June 4, 2015
On Thursday, May 28, the U.S. Environmental Protection Agency (EPA) released a proposed rule that would create temporary pesticide-free areas and restrictions on pesticide application to mitigate exposure on contracted managed honeybees. As this language indicates, it specifically aims to protect “honey bee colonies that are under contract to provide pollination services.” This rule comes following the release of the White House Pollinator Health Strategy Report, and is extremely important considering the drastic decline in pollinator health.
This proposed rule, entitled “Proposal To Mitigate Exposure to Bees From Acutely Toxic Pesticide Products”, would prohibit application of certain pesticide products when crops are in bloom and contract bees are working. The restrictions would apply to products that have: liquid or dust formulations; foliar use directions (pesticides applied directly to crop leaves); and high toxicity active ingredients.
It also proposes the use of state and tribal Managed Pollinator Protection Plans (MP3s) to address acute pesticide exposure through more regionalized efforts. These MP3s are a new development by the EPA that will involve state and tribal agencies to better communicate between the stakeholders using pesticides and those managing bee colonies. States and tribal groups can review this guidance document to help with the creation of a MP3 and ensure its success in mitigating the risks from acutely toxic pesticides on bees.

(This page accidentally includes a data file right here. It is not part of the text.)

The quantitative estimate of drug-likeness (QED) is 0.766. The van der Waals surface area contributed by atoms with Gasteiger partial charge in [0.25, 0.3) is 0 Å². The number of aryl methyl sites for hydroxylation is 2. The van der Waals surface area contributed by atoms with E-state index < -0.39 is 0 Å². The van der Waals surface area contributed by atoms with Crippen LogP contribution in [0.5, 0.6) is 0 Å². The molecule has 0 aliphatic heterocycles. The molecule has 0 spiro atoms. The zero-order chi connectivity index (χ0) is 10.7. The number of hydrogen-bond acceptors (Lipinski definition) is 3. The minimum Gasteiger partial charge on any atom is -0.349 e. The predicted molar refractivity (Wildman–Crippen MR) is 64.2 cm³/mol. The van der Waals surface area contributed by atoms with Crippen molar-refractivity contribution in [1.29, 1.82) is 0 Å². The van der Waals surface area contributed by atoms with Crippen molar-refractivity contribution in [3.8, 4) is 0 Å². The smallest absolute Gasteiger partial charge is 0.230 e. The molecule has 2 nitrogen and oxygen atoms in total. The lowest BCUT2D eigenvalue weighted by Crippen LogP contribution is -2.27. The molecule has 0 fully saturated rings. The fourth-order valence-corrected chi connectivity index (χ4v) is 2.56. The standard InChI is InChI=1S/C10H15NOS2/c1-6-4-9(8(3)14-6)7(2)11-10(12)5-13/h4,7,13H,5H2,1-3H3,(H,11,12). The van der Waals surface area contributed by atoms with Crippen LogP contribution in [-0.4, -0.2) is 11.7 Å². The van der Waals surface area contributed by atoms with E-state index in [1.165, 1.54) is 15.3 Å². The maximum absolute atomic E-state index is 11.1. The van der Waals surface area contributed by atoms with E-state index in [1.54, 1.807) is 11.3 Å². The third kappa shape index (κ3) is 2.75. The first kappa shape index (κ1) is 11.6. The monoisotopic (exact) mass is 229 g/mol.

Critics of this newly released EPA rule believe that it fails to address one of the most pressing concerns to honey bee health: neonicotinoids. The rule does not cover the use of neonicotinoid seed treatments, which are a very common pesticide technique. These seed treatments are primarily used for insect control in soybean production, and are environmentally persistant. Despite their widespread use in U.S. soybean production, an analysis by the EPA found that these neonic treatments provide little or no overall benefit to soybean yields in most scenarios.
There is a large body of research examining the harmful impacts of neonicotinoids in agriculture. A recent report by the European Academies Science Advisory Council concluded that “there is an increasing body of evidence that the widespread prophylactic use of neonicotinoids has severe negative effects on non-target organisms that provide ecosystem services including pollination and natural pest control.”
The importance of contracted honey bees in pollinator services in the U.S. is vital and supports cultivation for up to a third of the U.S. diet. According to USDA Economic Research Service, fluctuations with honey bee pollination fees have been associated with colony collapse disorder and other diseases that have affected bee colonies. The top ten sources of pollination fees and shares from 2012 are seen in the USDA ERS table below, with almonds dominating the pollinator market.
The comment period for this proposed rule is now open. All written comments for the EPA proposed rule must be received on or before June 29, 2015.
You can view the Federal Register notice here, and submit comments to the docket here.
Categories: Conservation, Energy & Environment